Yemen set for civil war as Houthi rebels close in on Aden

If the remains of President Abd Rabbu Mansur Hadi's government lose Aden, the man will fall, plunging Yemen into civil war

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The Independent Online

Perched on an extinct volcano protruding into the Arabian Sea, Aden is perhaps the last refuge of Yemen’s embattled President, as the Houthi and al-Qaeda seize more power.

Driven out of the capital, Sanaa, by the Shia rebels who have taken over much of the north, President Abd Rabbu Mansur Hadi and the remains of his government have made Aden their provisional capital. If they lose Aden, the man the US had hoped would stabilise the chaotic nation and fight al-Qaeda will fall, plunging Yemen into civil war.

Yesterday, the Houthi, backed by supporters of the former President Ali Abdullah Saleh, seized Yemen’s third largest city, Taiz, and its airport, 85 miles to the north-west of Aden. Over the weekend, the US announced it was withdrawing its troops from the country. And last night the UN Security Council was due to hold an emergency meeting on Yemen.

Yemeni protesters clash with Houthi militiamen (EPA)

Aden is expecting an assault, either from forces loyal to Mr Saleh, who has allied himself with the Houthi, or from al-Qaeda militants. Army and police forces loyal to Mr Hadi patrol Aden’s streets. Tanks guard roads leading to the city and children are largely staying away from school.

“There are fears that plans are under way for Aden to meet the same fate as Sanaa,” Nayef al-Bakry, Aden’s Deputy Governor, said. Referring to Mr Saleh and the Houthi rebels, he said: “They want to extend their reach on both the ground and on the coast.”  Equally worrying for Aden residents was the al-Qaeda takeover late last week of a city on Aden’s doorstep, al-Houta, the capital of neighbouring Lahej province. Al-Qaeda fighters now have positions only 12 miles from Aden.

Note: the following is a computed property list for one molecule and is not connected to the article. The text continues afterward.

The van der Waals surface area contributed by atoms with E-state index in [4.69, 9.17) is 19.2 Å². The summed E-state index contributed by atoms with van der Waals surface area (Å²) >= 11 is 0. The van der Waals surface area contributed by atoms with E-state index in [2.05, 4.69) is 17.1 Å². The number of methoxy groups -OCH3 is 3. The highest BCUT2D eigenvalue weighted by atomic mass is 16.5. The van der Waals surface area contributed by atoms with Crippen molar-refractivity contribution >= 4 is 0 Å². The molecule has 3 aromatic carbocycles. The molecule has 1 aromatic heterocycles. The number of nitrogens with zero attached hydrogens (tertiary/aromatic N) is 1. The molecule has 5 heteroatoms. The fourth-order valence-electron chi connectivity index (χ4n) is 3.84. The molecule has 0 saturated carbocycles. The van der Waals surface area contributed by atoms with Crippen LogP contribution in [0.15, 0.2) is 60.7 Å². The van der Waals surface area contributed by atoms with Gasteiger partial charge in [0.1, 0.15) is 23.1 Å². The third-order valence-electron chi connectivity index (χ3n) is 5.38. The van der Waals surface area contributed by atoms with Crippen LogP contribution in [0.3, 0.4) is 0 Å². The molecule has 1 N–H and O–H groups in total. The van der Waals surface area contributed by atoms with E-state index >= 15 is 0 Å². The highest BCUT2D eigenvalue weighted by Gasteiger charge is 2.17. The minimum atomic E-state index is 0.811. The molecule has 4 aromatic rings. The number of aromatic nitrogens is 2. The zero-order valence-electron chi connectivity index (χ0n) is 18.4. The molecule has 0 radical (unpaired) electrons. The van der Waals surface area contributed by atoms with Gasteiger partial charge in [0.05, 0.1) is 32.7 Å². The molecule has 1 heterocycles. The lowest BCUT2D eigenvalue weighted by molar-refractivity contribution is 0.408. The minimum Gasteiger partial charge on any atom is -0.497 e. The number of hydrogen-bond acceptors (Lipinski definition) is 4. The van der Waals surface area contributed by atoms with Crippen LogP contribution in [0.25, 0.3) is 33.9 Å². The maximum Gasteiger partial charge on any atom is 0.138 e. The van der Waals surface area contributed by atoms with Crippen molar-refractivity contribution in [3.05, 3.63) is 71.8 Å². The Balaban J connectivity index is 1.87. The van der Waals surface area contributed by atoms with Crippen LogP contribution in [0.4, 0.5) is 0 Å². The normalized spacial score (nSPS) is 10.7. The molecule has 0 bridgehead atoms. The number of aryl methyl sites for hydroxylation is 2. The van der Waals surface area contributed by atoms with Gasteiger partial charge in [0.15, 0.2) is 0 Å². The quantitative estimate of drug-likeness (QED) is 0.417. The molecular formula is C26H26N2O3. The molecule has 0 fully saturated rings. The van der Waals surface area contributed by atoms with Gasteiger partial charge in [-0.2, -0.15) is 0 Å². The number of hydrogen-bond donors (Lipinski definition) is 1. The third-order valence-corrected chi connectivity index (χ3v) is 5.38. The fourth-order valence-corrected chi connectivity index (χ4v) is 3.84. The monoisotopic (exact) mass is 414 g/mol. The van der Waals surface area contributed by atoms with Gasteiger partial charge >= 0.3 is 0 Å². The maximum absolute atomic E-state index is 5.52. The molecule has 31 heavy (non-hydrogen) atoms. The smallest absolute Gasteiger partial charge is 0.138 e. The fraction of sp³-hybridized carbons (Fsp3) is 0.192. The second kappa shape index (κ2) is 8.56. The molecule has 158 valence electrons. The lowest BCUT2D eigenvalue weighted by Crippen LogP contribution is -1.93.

Mr Hadi fled Sanaa last month after escaping house arrest under the Houthis, who took over the city in September. Aden is the country’s economic hub and as long as Mr Hadi was here he could reasonably claim to still be president. Moreover, he chose Aden because as a southerner he has considerable support in the region. Aden has been at the centre of trade in the Indian Ocean for centuries. Its populace has long seen itself as more sophisticated and distinct from mountainous, tribal Sanaa.

There are billboards welcoming the President to the city and pro-Hadi graffiti on the walls. Since he arrived, Mr Hadi has issued calls for volunteers to join the army, a move his camp depicts as an attempt to build a military that stands above tribal, personal or regional loyalties. So far an estimated 20,000 men in Aden alone have volunteered.

“The protection of Aden is a task the President must prioritise,” Mr Hadi’s adviser, Sultan al-Atwany, said. “We need to build a new army, one that owes allegiance to the country and not anyone else.”

Aden has, since 2011, endured an increasing number of suicide bombings, assassinations and attacks on intelligence and military officials – mostly blamed on al-Qaeda. On Thursday, at least 300 inmates of Aden’s main jail – including several al-Qaeda fighters – were freed by forces loyal to Mr Saleh. AP